TT Bowens Looks Toward MLB Draft


CCSU Athletics

Bowens is hopeful his named will be called during the June 10 MLB Draft.

He dominated in high school and won championships at Central. Now, it’s time for CCSU Baseball’s TT Bowens to take the next step in his career: getting drafted to the major leagues.

Bowens, like every other spring athlete at CCSU and across the country, had his season cut short this year. Though CCSU Baseball has won two Northeast Conference Championships and an NCAA Tournament game since TT joined the program in 2017, this year’s team felt different to Bowens.

“We had very high expectations towards this season, both individually and as a team,” Bowens said. “It’s weird, it sucks what happened. In my four years here, this was probably the best team I’ve played for.”

What could have been the Blue Devils 2020 season remains to be seen. They were preseason favorites to repeat as NEC Champs and were just over a week away from starting conference play.

Another uncertainty is the future is Bowens, one of Blue Devils’ biggest bats. It’s long been known that the red shirt junior from Montville, Connecticut had the potential to make the jump pro and now looks to be the time that his dreams may finally come to fruition.

“It’s always been a lifelong goal to get drafted and play professional” Bowens said, “so if I get the opportunity, especially coming from a school like Central, there’s really no other option.”

Bowens has been in contact with a number of major league teams that have interest in him, but the uncertainty of this year’s draft is the only thing holding him back.

While the MLB Draft is normally one of sports’ biggest with 40 rounds, this year’s will be cut to either five or ten rounds and will be held virtually. Even though there’s potentially 35 rounds less this year, Bowens still thinks there’s a good chance his name will be called-virtually of course.

“As long as they do have it this year I think my chances are strong,” Bowens said. He quickly added “but I can’t predict anything.”

While teams have kept Bowens and other prospects in the loop as much they can, Bowens knows it’s a bit of a waiting game until June 10.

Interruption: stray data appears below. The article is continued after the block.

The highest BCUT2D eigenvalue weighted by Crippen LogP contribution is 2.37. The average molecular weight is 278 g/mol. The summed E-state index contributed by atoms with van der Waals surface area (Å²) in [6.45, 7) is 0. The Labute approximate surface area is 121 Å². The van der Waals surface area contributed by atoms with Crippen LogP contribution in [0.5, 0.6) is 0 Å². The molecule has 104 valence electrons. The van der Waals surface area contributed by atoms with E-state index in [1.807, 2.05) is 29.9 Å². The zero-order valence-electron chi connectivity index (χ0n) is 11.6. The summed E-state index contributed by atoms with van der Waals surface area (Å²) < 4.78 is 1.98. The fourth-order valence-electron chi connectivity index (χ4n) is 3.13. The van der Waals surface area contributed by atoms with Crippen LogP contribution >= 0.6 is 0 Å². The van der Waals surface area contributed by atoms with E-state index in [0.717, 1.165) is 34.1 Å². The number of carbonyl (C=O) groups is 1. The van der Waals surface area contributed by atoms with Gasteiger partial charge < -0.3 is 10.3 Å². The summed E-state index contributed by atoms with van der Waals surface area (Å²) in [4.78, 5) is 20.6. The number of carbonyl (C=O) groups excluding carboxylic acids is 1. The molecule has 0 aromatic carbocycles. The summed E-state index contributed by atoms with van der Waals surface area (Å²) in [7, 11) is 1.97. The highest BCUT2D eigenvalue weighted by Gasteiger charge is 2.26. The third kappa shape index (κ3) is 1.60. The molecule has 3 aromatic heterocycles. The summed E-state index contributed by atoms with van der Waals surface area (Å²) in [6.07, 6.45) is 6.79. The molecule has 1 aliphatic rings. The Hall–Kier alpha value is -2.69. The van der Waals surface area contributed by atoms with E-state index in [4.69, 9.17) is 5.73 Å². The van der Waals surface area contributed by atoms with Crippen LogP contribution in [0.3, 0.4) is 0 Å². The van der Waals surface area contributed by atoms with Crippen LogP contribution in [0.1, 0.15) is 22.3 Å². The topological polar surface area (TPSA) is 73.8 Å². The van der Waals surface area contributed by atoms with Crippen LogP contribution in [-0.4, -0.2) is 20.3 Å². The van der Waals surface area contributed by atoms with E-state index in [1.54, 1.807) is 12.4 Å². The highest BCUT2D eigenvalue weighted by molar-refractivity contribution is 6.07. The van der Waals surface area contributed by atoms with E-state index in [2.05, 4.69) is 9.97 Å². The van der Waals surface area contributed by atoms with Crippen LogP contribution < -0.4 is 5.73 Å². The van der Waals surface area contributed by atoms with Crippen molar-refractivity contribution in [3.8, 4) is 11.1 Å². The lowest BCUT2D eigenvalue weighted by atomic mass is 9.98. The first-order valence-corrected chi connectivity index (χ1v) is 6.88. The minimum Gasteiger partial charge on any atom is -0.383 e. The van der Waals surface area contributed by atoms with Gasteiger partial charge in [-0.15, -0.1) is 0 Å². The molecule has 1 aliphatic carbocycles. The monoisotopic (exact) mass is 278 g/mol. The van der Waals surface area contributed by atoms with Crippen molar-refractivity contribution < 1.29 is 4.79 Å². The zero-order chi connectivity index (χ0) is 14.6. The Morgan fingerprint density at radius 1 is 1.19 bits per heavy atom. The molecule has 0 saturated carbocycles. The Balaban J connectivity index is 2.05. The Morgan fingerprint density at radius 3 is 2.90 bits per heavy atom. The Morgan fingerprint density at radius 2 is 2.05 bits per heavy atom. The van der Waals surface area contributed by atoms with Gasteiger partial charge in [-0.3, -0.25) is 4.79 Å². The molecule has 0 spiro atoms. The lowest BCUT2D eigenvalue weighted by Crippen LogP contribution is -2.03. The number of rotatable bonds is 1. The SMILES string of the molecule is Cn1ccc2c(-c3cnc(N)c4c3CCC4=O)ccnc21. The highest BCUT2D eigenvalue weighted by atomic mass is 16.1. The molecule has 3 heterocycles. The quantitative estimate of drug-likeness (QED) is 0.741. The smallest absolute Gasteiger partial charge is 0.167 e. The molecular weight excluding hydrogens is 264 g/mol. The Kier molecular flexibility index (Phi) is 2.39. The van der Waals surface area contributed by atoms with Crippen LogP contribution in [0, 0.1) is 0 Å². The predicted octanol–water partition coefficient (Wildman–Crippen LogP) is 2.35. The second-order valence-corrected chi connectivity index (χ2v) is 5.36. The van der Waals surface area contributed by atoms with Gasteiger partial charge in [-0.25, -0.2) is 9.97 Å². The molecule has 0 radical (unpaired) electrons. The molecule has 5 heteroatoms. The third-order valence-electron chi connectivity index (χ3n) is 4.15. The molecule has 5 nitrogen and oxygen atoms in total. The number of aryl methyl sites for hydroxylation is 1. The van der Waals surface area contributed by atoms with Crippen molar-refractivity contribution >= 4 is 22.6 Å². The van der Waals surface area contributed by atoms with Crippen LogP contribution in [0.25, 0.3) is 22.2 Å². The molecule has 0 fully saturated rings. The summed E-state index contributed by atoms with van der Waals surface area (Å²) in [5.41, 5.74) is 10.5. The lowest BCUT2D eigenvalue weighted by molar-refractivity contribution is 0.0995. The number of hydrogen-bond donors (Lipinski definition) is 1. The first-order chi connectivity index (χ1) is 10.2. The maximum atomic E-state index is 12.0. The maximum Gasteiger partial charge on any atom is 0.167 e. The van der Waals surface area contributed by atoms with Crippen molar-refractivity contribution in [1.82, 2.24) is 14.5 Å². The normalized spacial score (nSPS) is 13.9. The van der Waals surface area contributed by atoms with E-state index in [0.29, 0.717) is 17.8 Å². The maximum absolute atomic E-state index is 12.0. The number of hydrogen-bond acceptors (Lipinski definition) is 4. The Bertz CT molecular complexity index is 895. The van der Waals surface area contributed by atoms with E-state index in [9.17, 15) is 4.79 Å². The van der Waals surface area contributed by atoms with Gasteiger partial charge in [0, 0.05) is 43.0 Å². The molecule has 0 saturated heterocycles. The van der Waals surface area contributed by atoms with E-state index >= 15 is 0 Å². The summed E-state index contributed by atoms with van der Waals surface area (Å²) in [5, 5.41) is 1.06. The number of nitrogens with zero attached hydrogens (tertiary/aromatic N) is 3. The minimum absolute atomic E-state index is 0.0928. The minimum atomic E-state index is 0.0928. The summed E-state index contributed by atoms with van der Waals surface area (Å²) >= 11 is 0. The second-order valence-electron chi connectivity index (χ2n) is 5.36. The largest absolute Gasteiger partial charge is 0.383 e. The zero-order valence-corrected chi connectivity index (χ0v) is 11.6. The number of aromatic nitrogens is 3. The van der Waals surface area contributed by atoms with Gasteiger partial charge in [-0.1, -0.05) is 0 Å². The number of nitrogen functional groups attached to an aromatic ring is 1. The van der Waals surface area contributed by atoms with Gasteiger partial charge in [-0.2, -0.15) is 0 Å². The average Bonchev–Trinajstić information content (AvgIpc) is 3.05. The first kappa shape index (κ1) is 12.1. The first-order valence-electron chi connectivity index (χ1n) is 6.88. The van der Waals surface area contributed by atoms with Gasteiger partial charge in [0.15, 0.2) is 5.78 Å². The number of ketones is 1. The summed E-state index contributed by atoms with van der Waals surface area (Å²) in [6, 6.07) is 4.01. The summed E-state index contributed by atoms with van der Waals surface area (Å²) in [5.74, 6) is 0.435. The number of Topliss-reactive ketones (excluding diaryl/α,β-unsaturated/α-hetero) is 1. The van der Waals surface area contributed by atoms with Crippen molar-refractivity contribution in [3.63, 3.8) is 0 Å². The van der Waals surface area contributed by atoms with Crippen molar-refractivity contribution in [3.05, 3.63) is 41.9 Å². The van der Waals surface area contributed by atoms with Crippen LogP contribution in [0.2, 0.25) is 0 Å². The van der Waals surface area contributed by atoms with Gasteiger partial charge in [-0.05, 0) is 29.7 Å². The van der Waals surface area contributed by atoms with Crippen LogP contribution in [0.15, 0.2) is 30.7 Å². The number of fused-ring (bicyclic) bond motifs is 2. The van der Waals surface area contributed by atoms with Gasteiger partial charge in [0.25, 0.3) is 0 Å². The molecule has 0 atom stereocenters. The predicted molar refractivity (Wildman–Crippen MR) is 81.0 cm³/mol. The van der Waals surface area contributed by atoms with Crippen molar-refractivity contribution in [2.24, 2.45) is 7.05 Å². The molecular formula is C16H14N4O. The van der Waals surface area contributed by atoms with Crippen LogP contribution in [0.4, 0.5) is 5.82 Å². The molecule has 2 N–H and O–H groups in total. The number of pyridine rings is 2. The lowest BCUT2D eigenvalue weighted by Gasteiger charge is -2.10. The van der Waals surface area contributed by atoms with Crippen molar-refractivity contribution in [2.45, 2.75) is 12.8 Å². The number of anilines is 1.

As for now, there is no way teams can see him play or watch him hit, so Bowens has stayed busy doing his own workouts.

“It’s hard with everything being so limited, but I’ve been able to go down to a local high school or down by the water and get some good workouts in,” Bowens said. “I’ve been try to simulate being in a season and playing everyday. My main goal is longer workouts so my body can get used to being on the field for 9 innings.”

Bowens is no stranger to hard workouts. In his time at Central, Bowens has had two seasons cut short due to ACL tears in both legs, the second coming while he was nearly finished recovering from the first.

Bowens worked himself back up to game shape and returned for the final 32 games of last season, making an immediate impact. He batted .376 through the rest of the year helped lead the Blue Devils to their first NCAA Tournament win on the back of some impressive offense.

When asked about his favorite memories from Central, Bowens laughed. “I’ve got a few,” he said, but pinpointed the end of the 2017 season, his freshman year, as his favorite.

“We weren’t even expected to make the playoffs,” Bowens said. “We came together as a team and played so well the last few weeks of the season and then we went on and swept the tournament. It was a great feeling, there’s a lot of great memories from here that I’ll never forget.”

In the 2017 NEC Tournament, the last thing Bowens looked like on the field was a freshman. The outfielder batted .636 and was named MVP of the tournament, still merely scratching the surface of his accomplishments at Central.

But for now, there’s a good chance #24 won’t be taking the field for the Blue Devils again. Instead, you’ll find him on the field of his dreams, that of the team that selects him in this year’s MLB Draft.